Pickerill, J. Mitchell
M.A. (Master of Arts)
Department of Political Science
United States--Study and teaching; Political science; Law; Sociology
This study analyzes when and under what conditions the Supreme Court can produce lasting social change. By re-examine Gerald Rosenberg's theory and finding that the Court is too constitutionally constrained to produce change, I argue that the Supreme Court can establish lasting social change. Lasting social change is established through landmark rulings on substantive rights when those issues first have the time to percolate in the states and build the public support necessary to implement the Court's ruling. To test this theory, I analyze two landmark Court rulings. First, I examine the right to abortion in Roe v. Wade (1973) where the Supreme Court lead the constitutional debate, and second the right to same-sex marriage in Obergefell v. Hodges (2015) as a counterfactual, as the Supreme Court ruling followed the constitutional debate. These cases are analyzed in conjunction with public opinion trends to understand how state constitutional debate contributes to public approval of the right at issue. Based on the analysis, the Supreme Court can establish lasting social change when handing down landmark rulings after the constitutional and political debate has already occurred at the state level.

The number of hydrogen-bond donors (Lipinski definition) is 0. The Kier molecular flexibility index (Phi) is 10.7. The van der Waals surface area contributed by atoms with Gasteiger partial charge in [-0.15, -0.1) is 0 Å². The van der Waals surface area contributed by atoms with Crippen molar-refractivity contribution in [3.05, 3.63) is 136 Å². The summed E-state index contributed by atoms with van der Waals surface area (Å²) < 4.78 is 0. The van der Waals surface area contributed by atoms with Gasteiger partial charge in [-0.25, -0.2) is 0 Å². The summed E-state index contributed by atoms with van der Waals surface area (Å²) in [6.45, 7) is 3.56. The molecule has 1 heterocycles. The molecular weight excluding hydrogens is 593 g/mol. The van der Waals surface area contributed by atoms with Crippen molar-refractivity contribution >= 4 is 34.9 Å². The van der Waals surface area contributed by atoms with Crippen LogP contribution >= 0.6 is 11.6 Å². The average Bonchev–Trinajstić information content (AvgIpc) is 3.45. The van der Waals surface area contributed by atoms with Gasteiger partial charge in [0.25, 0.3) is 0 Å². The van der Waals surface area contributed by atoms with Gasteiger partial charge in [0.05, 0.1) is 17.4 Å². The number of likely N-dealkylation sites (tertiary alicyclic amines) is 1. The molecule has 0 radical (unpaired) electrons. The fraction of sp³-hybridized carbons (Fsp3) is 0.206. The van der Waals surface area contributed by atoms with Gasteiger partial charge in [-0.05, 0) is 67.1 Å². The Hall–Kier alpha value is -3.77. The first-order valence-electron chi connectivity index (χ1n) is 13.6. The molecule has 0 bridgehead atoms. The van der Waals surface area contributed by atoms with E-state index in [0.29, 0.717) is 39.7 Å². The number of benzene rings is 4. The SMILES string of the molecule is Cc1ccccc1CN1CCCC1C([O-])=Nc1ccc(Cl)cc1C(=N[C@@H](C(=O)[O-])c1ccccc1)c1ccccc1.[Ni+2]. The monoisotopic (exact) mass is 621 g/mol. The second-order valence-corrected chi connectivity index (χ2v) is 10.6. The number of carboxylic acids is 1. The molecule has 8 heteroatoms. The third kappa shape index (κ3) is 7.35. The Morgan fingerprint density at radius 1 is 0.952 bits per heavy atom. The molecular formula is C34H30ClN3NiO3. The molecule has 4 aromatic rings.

Gradecki, Kaitlyn, "The states, the Supreme Court, and social change : an analysis of Roe v. Wade and Obergefell v. Hodges" (2017). Graduate Research Theses & Dissertations. 6317.
iii, 59 pages
Northern Illinois University
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